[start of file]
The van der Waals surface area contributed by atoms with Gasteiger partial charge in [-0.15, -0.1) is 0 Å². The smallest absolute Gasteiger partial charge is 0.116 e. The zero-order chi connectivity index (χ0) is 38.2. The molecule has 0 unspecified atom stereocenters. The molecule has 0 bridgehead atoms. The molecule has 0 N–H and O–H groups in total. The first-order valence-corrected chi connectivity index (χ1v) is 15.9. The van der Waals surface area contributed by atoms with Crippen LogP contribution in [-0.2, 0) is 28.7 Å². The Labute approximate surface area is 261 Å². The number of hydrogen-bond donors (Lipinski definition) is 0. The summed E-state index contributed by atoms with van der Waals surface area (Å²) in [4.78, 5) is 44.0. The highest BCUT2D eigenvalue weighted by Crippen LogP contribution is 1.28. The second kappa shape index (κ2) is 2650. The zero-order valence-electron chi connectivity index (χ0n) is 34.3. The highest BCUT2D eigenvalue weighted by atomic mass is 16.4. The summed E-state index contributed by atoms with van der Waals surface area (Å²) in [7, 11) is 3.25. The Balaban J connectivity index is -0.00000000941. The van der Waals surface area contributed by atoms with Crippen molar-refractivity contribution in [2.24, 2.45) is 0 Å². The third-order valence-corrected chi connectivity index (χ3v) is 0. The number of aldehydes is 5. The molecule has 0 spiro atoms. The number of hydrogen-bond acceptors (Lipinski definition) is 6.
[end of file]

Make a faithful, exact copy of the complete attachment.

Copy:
The van der Waals surface area contributed by atoms with Gasteiger partial charge in [-0.15, -0.1) is 0 Å². The smallest absolute Gasteiger partial charge is 0.116 e. The zero-order chi connectivity index (χ0) is 38.2. The molecule has 0 unspecified atom stereocenters. The molecule has 0 bridgehead atoms. The molecule has 0 N–H and O–H groups in total. The first-order valence-corrected chi connectivity index (χ1v) is 15.9. The van der Waals surface area contributed by atoms with Crippen LogP contribution in [-0.2, 0) is 28.7 Å². The Labute approximate surface area is 261 Å². The number of hydrogen-bond donors (Lipinski definition) is 0. The summed E-state index contributed by atoms with van der Waals surface area (Å²) in [4.78, 5) is 44.0. The highest BCUT2D eigenvalue weighted by Crippen LogP contribution is 1.28. The second kappa shape index (κ2) is 2650. The zero-order valence-electron chi connectivity index (χ0n) is 34.3. The highest BCUT2D eigenvalue weighted by atomic mass is 16.4. The summed E-state index contributed by atoms with van der Waals surface area (Å²) in [7, 11) is 3.25. The Balaban J connectivity index is -0.00000000941. The van der Waals surface area contributed by atoms with Crippen molar-refractivity contribution in [2.24, 2.45) is 0 Å². The third-order valence-corrected chi connectivity index (χ3v) is 0. The number of aldehydes is 5. The molecule has 0 spiro atoms. The number of hydrogen-bond acceptors (Lipinski definition) is 6.